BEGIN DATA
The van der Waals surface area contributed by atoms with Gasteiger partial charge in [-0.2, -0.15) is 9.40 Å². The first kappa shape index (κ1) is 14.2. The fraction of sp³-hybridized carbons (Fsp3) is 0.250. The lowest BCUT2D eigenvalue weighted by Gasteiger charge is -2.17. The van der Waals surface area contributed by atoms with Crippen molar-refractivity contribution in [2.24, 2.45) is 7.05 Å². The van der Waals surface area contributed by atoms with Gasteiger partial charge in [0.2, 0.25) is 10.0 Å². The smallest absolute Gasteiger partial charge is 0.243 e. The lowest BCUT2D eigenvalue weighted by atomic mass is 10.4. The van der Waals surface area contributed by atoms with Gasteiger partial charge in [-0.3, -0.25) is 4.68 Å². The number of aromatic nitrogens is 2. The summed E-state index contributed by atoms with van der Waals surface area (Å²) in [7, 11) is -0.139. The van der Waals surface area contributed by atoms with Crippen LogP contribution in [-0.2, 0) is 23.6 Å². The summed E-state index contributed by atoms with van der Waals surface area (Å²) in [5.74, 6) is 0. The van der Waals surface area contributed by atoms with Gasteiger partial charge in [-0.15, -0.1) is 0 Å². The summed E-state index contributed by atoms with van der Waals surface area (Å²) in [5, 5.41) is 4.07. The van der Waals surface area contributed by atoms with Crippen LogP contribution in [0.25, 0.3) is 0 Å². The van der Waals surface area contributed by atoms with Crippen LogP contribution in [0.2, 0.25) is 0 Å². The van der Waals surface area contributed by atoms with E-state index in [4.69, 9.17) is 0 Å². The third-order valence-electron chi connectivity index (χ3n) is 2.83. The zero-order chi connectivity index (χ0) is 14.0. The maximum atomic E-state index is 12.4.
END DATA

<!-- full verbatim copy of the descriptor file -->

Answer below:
The van der Waals surface area contributed by atoms with Gasteiger partial charge in [-0.2, -0.15) is 9.40 Å². The first kappa shape index (κ1) is 14.2. The fraction of sp³-hybridized carbons (Fsp3) is 0.250. The lowest BCUT2D eigenvalue weighted by Gasteiger charge is -2.17. The van der Waals surface area contributed by atoms with Crippen molar-refractivity contribution in [2.24, 2.45) is 7.05 Å². The van der Waals surface area contributed by atoms with Gasteiger partial charge in [0.2, 0.25) is 10.0 Å². The smallest absolute Gasteiger partial charge is 0.243 e. The lowest BCUT2D eigenvalue weighted by atomic mass is 10.4. The van der Waals surface area contributed by atoms with Gasteiger partial charge in [-0.3, -0.25) is 4.68 Å². The number of aromatic nitrogens is 2. The summed E-state index contributed by atoms with van der Waals surface area (Å²) in [7, 11) is -0.139. The van der Waals surface area contributed by atoms with Crippen LogP contribution in [-0.2, 0) is 23.6 Å². The summed E-state index contributed by atoms with van der Waals surface area (Å²) in [5.74, 6) is 0. The van der Waals surface area contributed by atoms with Gasteiger partial charge in [-0.15, -0.1) is 0 Å². The summed E-state index contributed by atoms with van der Waals surface area (Å²) in [5, 5.41) is 4.07. The van der Waals surface area contributed by atoms with Crippen LogP contribution in [0.25, 0.3) is 0 Å². The van der Waals surface area contributed by atoms with Crippen LogP contribution in [0.2, 0.25) is 0 Å². The van der Waals surface area contributed by atoms with E-state index in [4.69, 9.17) is 0 Å². The third-order valence-electron chi connectivity index (χ3n) is 2.83. The zero-order chi connectivity index (χ0) is 14.0. The maximum atomic E-state index is 12.4.